Myth and Model
Much before election camp-aigns by different parties began the corporat lobby began a systematic and calculated campaign to highlight Gujarat model of development without really explaining what does it mean in the real world. They created a myth under Modi and they continue to do so with the sole objective of looting natural resources.
No doubt the Gujarat economic model under Narendra Modi has become polenical, thanks to media blitz. Some say Gujarat's growth rate was higher than the national average only during some years, particularly in the 1970s. It is also pointed out that the higher per capita income of Gujarat could also be attributed to the low rate of growth of population in the state. And there are some grains of truth.
Economists started studying not only the growth rate of Gujarat, but also human development indicators. Even with regard to growth rate, studies show developed states like Maharashtra, Tamil Nadu and Haryana did experience a higher growth rate than that of Gujarat. Some studies have shown that Gujarat was already growing faster than the rest of India during the 1990s, and did not experience any further acceleration under Modi's leadership. The Modi myth was a media creation.
The fact is, a developed state achieving a high growth for a long time is no surprise in the Indian context, as the country continues to suffer from regional imbalances in development. Also, for many years, agriculture where the majority of the labour force works, had negative growth rate. Western and Southern regions were developed by infusing massive central funds at the expense of eastern and north-eastern regions throughout the post-independence plan periods. Today's glaring regional imbalance has its roots in Nehruvian economics.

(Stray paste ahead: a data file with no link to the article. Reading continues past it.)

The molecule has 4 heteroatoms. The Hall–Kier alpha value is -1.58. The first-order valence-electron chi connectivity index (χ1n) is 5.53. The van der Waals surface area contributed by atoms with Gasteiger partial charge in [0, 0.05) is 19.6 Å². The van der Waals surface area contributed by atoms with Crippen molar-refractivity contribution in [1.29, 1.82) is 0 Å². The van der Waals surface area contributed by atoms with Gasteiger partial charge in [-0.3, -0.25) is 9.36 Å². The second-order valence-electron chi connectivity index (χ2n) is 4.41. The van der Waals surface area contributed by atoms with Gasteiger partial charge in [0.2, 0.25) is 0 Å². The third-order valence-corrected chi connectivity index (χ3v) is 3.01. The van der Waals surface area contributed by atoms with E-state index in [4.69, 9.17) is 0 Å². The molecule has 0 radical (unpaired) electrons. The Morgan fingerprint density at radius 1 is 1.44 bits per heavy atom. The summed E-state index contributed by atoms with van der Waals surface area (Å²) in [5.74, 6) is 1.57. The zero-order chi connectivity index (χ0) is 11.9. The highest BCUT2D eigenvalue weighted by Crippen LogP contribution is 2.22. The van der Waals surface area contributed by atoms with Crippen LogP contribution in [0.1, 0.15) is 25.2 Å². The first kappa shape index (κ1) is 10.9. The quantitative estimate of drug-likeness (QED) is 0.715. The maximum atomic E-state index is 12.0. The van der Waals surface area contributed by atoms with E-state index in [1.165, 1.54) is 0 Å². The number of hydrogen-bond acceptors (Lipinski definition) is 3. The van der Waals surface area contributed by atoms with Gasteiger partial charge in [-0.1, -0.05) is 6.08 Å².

What is germane to the present controversy is whether Gujarat could improve its performance in respect of human development indicators. The infant mortality rate in Gujarat is not very different from the all-India average of around 40. Of course, in the 1980s, Gujarat made a mark in certain spheres like mid-day meal scheme, public distribution system, drought relief works and rural schemes.
But today, according to a recent study by C P Chandrasekhar and Jayati Ghosh, wages in Gujarat are lower than the All-India average, and also those prevailing in poor states (The Hindu Business Line, April 1, 2014).
Gujarat's development achievements are exaggerated. Narendra Modi had not introduced any new schemes to improve the rank of the state. Also nothing has been done to arrest environmental degradation. Economic and social inequality (including unequal gender relations) still persists. In India, even when the pace of growth is impressive, the pattern of progress continues to be preposterous.
Vol. 46, No. 46, May25 -31, 2014